- Palaeolithic 250,000 - 8,300 BC
- Mesolithic 8,300 - 4,000 BC
- Neolithic 4,000 - 2,000 BC
Many of the finds displayed in the Prehistoric Galleries were originally collected by J.R. Mortimer, one of the most important amateur archeologists of the nineteenth century. These include stone tools of the earliest human settlers.
Bronze Age 2,000- 600 BC
Bronze Age treasures include a spectacular display of exquisitely crafted pottery beakers and food vessels as well as the magnificent swords, axes and daggers which were the luxury goods of those ancient times. The mysterious Roos Carr figures, doll like wooden sculptures from about 600 BC are believed to represent warriors or gods.
Iron Age 600 BC- AD 43
The North Grimston Sword is a particularly fine example of the Celtic metal worker’s art. Visitors can also wander through a full size reconstruction of part of an Iron Age settlement, complete with thatched roundhouse and two-horse chariot. The Hasholme Boat which dates back some 2,300 years is a giant oak logboat sank whilst loaded with a cargo of wood and beef.
Roman Britain AD 43- 410
The focal point of the museum’s Roman galleries is a recreation of the centre of the Roman settlement of Petuaria (Brough). Innovative displays of pottery, glass, oil lamps and brooches are mounted in shop windows around the town square, and visitors can also inspect a tax collector’s office and mosaic maker’s workshop.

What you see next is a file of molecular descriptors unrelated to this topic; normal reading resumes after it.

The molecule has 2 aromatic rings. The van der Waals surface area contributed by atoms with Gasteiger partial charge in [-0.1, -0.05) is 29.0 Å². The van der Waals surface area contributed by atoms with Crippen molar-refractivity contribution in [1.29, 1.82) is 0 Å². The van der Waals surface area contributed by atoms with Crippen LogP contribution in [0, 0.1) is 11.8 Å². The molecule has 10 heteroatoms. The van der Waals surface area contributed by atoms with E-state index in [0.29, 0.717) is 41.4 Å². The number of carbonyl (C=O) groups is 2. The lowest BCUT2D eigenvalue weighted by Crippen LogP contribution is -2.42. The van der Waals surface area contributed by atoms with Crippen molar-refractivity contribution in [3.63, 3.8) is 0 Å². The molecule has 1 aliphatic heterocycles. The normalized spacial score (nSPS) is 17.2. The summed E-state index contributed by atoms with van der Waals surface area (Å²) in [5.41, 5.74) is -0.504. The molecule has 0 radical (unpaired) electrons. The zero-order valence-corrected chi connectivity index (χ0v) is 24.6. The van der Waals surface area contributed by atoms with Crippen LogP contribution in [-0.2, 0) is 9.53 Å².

Saxons and Vikings AD 410-1066
By the fifth century AD German settlers were living in East Yorkshire. Finds from the region also reflect overseas trade, with imported objects ranging from silver coins minted in Frisia to a fine bronze Coptic bowl from Egypt.
After Viking raiders first attacked Britain in the late 8th century, they settled and lived peacefully for alongside their English neighbours. A fine Viking sword was found together with various wood-working tools when a tenth century bridge was excavated at Skerne, near Driffield, in 1982-83.
Medieval and Early Modern Hull (1066-1642)
In our medieval galleries key topics such as religion, war, agriculture, crafts, industries, trade, travel and literacy are tackled in a series of thematic displays. Visitors can examine at close quarters an intricately carved Norman font from Hutton Cranswick as well as handling a range of medieval stone carvings. Objects from daily life, including games, kitchenware and even writing equipment take visitors up to the outbreak of the Civil War in the mid seventeenth century.